Saturday, January 16, 2021

Government plans cost recovery on roads

In the future that begins with the implementation of NDP 10, users may fund the maintenance of roads.

“For purposes of economic efficiency there is a strong case for charging users the full cost of maintenance through a system of user charges that should be phased in gradually with a view to achieving a full cost recovery by the end of NDP 10. In order to provide the Roads Department with a basis for multi-year planning of maintenance, the revenues from user charges should be “earmarked” to be used only for road maintenance, instead of being absorbed into general government revenues as is presently the case,” says the NDP 10 draft.
When it gained independence from the British in 1966, Botswana had next to nothing in terms of infrastructure and, over the years, has poured millions of pula into developing it.

However, the country may have reached a point where, as the draft says, “there should be a shift of emphasis from expenditure on new infrastructure, to maintenance and replacement of existing infrastructure.”

With particular regard to the road sub-sector, the draft suggests that since the national road network is largely in place and sources of funding are declining, during NDP 10 there must be shift in priorities from new construction to maintenance of the existing road asset base.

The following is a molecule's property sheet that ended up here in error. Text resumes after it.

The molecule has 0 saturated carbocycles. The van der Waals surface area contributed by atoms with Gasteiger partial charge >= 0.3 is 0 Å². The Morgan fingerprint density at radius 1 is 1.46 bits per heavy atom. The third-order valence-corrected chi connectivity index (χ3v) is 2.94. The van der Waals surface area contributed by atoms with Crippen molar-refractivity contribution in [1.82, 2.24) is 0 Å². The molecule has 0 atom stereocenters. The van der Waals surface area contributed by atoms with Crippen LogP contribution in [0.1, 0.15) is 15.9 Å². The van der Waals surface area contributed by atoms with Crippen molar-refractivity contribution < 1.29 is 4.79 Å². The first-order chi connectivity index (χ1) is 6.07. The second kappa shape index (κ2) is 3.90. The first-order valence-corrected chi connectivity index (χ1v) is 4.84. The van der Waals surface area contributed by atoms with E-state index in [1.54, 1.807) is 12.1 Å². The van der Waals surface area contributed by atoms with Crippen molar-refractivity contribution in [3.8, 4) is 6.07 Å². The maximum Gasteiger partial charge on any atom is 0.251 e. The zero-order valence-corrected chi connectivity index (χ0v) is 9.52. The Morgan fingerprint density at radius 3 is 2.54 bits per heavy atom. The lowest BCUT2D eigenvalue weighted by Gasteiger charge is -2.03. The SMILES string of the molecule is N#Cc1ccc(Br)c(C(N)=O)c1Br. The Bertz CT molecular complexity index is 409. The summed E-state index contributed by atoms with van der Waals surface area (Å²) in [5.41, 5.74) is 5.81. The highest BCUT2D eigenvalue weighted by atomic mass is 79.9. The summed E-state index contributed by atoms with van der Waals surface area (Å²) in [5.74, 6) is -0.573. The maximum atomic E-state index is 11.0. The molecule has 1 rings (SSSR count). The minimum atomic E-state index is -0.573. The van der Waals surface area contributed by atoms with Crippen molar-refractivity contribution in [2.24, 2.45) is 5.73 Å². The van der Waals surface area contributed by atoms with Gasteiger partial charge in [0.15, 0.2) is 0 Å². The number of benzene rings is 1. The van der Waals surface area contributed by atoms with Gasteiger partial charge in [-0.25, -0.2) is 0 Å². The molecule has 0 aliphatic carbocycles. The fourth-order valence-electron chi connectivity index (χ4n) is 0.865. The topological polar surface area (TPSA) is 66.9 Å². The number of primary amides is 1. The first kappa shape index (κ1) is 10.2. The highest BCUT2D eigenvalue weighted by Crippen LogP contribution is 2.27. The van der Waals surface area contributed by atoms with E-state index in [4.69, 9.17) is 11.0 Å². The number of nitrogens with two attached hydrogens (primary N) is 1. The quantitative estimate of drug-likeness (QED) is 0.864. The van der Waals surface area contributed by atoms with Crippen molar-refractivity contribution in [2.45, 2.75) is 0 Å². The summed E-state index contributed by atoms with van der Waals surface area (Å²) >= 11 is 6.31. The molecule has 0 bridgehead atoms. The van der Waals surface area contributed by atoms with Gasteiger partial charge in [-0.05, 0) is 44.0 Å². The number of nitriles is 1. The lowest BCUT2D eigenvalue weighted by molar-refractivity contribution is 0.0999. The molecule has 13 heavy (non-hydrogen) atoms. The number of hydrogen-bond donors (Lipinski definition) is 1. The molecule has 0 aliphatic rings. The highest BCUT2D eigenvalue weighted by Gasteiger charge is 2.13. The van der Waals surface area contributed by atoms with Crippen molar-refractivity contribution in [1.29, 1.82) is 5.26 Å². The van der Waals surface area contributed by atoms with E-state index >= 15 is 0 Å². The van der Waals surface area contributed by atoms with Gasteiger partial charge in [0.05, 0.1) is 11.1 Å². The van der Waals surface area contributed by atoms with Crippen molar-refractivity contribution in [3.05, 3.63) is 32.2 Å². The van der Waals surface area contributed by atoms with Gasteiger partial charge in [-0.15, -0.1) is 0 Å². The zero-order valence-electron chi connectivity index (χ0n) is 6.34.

Road conditions surveys conducted in 2005 indicate that about 30 percent of the low and medium volume paved road network is in poor or very poor condition, and 22 percent of the high volume paved network.

On account of departmental labour being “notoriously difficult to manage efficiently”, it is suggested that during NDP 10, the use of such labour be phased out and replaced by use of contractors. In order to improve execution of maintenance, planners recommend the use of long-term performance contracts. Through that system, contractors would be paid for providing outputs based on a set of performance standards within an agreed budget, instead of paying them for providing inputs as is presently the case. The rationale for the latter is as follows: “This commits the contractor to providing a given level of service overran extended period and to bearing the associated risks. It also provides a contractual means of committing government to financing maintenance and so can help avoid the risk of maintenance of roads in question being underfinanced. During NDP 10 the use of this approach will be piloted through the proposed Botswana Integrated Transport Project to be financed by World Bank, with a view to its wider application in future.”

A properly maintained road infrastructure will be a boon to the tourism sector as it would improve access to key tourism areas. The sector intends to increase its contribution to the GDP from 5 percent to 10 percent by diversifying its products offering.

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